Among the endless, nearly bureaucratic proliferation of working groups at Occupy Wall Street and elsewhere—people of color, sanitation, media, alternative banking, sustainability, anti-racism allies, disability—one stands out for its simultaneous universality and total narrowness. The labor working group, in any occupation, has a very clear and dully unobjectionable task: to help get material support from trade unions for the protests. Usually it consists of people who are union members, who have real but limited ways of getting in touch with their union leadership to encourage them to endorse the various occupations. In this modest task, the labor working groups have been successful: most trade unions, as well as the largest national labor federation, have serviced the occupations in ways that have helped them sustain themselves over the long haul.
But “labor” means—or should mean—much more than the parlous remainder of American trade unionism. It means “work,” and it means “jobs.” From Locke, we retain the notion that labor is the source of property, what you put your hands into; from Smith, Ricardo, and Marx, that it is the source of the value of commodities. Labor is the thing one does to sustain life, and thing that one hates for that very reason; it creates wealth, and it takes wealth away from the wealthiest. Everything we make for our wants and want to make is labor.
In the more material sense, campaigns for higher wages, employment, sounder trade policies, and a fairer economy have always come from the traditional labor movement. Yet it fell not to labor but the short-lived and controversial demands working group to argue that Occupy Wall Street should number full employment among its chief demands. The renegade methods of the group garnered more discussion than the fact that a (parsimonious) full employment bill already passed as legislation in the 1970s—the Humphrey-Hawkins Full Employment Act—whose impetus and traces of radicalism (mostly expunged by the Chamber of Commerce, which helped to water down the bill) come from the American labor movement, which pushed the hardest for its victory.
I mean to say that the occupations are in danger of treating labor the same way the Democratic Party treats it: as a source of bodies and money, a mere service that tends to be thanked and repudiated in the same breath. Labor, in this way, is like the homeless: it lends legitimacy to but also threatens the burgeoning movement. In a recent New York Times article, one protester is quoted as saying, “We’re glad to have unions endorse us, but we can’t formally endorse them. We’re an autonomous group and it’s important to keep our autonomy.” The protester, like all occupiers, speaks for himself, but for anyone who has heard the discourse on labor coming out of the protests, the comment is emblematic. At a panel hosted by the magazine Jacobin in early October, one of the participants, speaking in the cavalier language of Italian autonomism, derided the efficacy of “union marches.” The message is rather clear: Labor unions are welcome to assist the occupations, but they shouldn’t expect any help in return. Of course, despite the usual reservations that people have about labor unions and the relegation of issues that should be central to a single, largely unheralded working group, a substantial handful of occupiers have turned out for actions in support of “union marches”—at Sotheby’s, Verizon, and elsewhere—much as students in the supposedly hostile New Left did. The same New York Times article notes that labor unions have been inspired by the occupations to turn to civil disobedience—a tactic that the labor movement pioneered in the face of much worse violence than flash bombs and tear gas, and which they have in fact practiced to this very day. Even the form of the occupation derives in large part, despite or perhaps because of the left’s dim memory bank, from the sit-down strike.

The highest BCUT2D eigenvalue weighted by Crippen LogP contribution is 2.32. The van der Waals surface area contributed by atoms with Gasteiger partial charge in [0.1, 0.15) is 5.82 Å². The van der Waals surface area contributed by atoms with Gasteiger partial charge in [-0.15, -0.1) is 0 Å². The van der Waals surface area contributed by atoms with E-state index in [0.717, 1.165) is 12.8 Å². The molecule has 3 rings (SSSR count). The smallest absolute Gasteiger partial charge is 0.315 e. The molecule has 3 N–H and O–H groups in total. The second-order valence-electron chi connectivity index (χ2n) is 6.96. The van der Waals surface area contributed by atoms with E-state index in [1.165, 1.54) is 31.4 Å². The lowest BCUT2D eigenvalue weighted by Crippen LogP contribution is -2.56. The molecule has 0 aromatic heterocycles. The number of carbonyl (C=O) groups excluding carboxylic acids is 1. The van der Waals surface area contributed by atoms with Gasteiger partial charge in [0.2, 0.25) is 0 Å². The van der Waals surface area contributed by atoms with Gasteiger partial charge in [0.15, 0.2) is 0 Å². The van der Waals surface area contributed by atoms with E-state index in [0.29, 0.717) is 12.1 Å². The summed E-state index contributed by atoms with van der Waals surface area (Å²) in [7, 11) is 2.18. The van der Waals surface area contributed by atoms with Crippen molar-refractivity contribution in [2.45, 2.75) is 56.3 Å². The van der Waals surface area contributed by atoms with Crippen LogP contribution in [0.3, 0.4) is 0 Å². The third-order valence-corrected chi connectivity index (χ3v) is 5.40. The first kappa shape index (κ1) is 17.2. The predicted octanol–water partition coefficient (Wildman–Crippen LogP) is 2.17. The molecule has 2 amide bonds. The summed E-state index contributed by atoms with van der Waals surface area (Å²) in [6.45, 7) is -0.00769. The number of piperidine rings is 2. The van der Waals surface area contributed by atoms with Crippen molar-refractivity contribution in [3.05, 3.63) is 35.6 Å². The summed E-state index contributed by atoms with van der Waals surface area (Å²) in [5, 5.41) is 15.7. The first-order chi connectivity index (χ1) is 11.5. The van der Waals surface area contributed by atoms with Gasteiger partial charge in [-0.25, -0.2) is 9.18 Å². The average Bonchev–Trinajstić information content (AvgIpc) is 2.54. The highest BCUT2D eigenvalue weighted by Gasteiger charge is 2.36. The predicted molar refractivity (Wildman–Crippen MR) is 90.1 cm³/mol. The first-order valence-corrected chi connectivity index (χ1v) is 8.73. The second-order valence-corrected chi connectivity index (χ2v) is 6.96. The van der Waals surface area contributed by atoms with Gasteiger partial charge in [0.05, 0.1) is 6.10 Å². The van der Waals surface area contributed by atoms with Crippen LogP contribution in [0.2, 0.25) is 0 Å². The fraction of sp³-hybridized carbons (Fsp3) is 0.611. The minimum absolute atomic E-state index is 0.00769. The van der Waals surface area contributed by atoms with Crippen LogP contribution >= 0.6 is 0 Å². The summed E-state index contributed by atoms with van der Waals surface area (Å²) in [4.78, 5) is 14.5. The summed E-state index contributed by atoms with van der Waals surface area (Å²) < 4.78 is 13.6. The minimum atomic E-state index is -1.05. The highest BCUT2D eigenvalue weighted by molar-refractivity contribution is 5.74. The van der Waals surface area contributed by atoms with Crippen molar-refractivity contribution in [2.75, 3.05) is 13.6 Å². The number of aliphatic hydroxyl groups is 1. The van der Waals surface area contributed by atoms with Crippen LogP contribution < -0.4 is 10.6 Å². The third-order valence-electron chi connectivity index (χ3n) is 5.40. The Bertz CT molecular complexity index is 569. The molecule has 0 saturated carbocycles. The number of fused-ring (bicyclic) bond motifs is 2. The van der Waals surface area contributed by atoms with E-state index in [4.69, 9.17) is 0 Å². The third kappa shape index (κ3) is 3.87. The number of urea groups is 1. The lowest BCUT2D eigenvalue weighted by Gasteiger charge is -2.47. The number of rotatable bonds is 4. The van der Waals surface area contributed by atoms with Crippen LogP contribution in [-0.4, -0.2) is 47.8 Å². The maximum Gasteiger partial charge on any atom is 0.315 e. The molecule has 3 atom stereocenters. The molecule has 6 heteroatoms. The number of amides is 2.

In keeping labor unions at a safe distance, the occupations are also in danger of evacuating the concept they have done the most to revive: “solidarity.” At a recent n+1 panel on Occupy Wall Street, the term came up in a discussion of unions that supported the XL Keystone Pipeline (construction unions, predictably). One panelist argued that we could have “solidarity” with certain institutions without supporting everything they do. But that form of solidarity is just genial condescension. Solidarity—a term that came out of the nascent French labor movement of the 1840s—isn’t the same as coalition building: it entails an entire way of life and being in the world, of cementing ties between equals, not a grudging respect between interest groups. In the case of the pipeline, there are several unions (Transit Workers United, Amalgamated Transit Union, Canada’s Communications, Energy and Paperworkers Union) that have come out against it. As for the unions that support it, the task of solidarity is not mourning their failure to be as smart as us, but organizing them to be true to shared ideals. Occupiers and those of us who are fellow-travelers cannot act as if we have no obligation to change labor unions to help their goals—as if the one existing institution that has more or less consistently fought for every economic goal they espouse isn’t worth transforming, enlarging, and moving.